Wesfarmers will spend more than $1 billion rolling out the Bunnings hardware brand to the United Kingdom and Ireland within five years, following the $705 million acquisition of home improvement chain Homebase.
The Coles owner confirmed that Homebase’s parent company, Home Retail Group, had approved its bid for the chain, which is the second largest in its market.
Bunnings will take over Homebase’s 265 stores which will be rebranded Bunnings and will open a handful of pilot warehouse style stores.
“Once we have successful pilot stores we will introduce the Bunnings offer more widely… across a three- to five-year period,” Wesfarmers managing director of home improvement, John Gillam, said.
And there it is – simple: the hugely successful Bunnings business (and I personally think currently within our top three “fittest” retailers domestically) is taking on the world, expanding into Great Britain, taking on our ashes opponents and blazing a trail for Australian retail.
At face value this looks to be a winner and as Richard Goyer, Wesfarmers CEO, says “we went in with our eyes wide open.” So will it be as straightforward as it might seem?
Bill’s viewpoint makes for an interesting perspective on the manner in which similarly looking markets often have nuances lying beneath the surface.
“I think Wesfarmers will have challenges” with the Homebase model. It is a business really “stuck in the middle” with no differentiating positioning or competencies, Bill said.
The market has totally changed around Homebase:
- Younger generations have lost many of the domestic skills that previous generations had e.g. cooking, mending, DIY, gardening etc.
- Health and safety legislation now forbids you to do many tasks e.g. changing a light switch – you need to get a certified electrician, plumber etc to do it for you.
- Higher incomes, cheaper products and time constraints have led to attitude changes – people just throw stuff away and buy new things, rather than fixing them.
- High immigration from Asia and East Europe has led to a supply of low cost workforce with at least minimum skills (sometimes very good skills), who will do jobs cheaply for cash. We are moving to the Chinese model (to which B&Q, Hope Depot etc are struggled to adapt) of “let someone else do it” rather than DIY. These tradesmen go to Wickes, B&Q Trade Counters etc for price discounts and a different experience.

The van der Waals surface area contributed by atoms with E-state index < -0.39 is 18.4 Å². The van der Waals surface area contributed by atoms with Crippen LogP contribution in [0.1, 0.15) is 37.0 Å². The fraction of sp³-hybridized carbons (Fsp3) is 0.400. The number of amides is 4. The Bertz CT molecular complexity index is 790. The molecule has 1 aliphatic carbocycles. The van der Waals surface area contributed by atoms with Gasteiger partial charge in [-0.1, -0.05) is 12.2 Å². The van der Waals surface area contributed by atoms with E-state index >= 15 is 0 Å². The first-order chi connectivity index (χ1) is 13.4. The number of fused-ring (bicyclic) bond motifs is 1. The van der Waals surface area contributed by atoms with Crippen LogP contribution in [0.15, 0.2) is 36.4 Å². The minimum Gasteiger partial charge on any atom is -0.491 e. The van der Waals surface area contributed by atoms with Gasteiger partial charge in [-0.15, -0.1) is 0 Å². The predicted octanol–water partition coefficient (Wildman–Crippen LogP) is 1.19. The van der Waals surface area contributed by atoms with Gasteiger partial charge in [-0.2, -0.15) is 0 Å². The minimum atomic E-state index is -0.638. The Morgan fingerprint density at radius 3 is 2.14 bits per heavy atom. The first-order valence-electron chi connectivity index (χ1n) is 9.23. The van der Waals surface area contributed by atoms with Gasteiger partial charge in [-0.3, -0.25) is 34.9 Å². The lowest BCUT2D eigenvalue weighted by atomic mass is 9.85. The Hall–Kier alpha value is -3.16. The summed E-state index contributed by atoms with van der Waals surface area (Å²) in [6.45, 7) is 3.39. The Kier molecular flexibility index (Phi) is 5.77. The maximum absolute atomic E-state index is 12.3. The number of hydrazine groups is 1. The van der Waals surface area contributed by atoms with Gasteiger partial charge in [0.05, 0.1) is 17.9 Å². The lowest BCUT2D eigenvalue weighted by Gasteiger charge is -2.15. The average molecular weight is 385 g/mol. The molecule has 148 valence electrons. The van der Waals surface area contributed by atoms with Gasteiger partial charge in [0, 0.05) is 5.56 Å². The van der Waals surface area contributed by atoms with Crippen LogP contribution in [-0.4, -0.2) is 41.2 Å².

- The home decoration market is under pressure from new High Street brands like Dwell, fashion retailers like Next moving strongly into homewares and online brands like Brand Alley.
- This market has become very fashion-focussed which is a different business model in respect of product lifecycles, margins, mark-downs etc. Homebase ranges always look very fragmented – tons of product (with reduced prices), or none of it!
- In addition, the UK is a small island and is now building the smallest new houses in Europe – not much room for stuff! Small kitchens, bathrooms, bedrooms etc – so small orders of storage units, which is a big part of the business.
- At the same time the cost of running large edge-of-town stores is increasing due to increasing rents, minimum wage legislation, higher utility bills etc. They are also less attractive to shoppers as roads become more congested and large items can be ordered online and delivered to your home.
In addition Britain’s home ownership ratio has slipped to 65 per cent while Australia’s is circa 72 per cent – the appetite for renovations, (with lower cash costs) must surely be linked to these indices.
Changing consumer, market and legislative context, all define the battleground for Bunnings’ growth in the UK. We believe their wide range, aggressive pricing, category specialisation and high customer service levels will stand them in good stead.
Victory won’t be as sweet if the battle is too easy, and this may not be easy.
(With thanks to Bill and our English partners).
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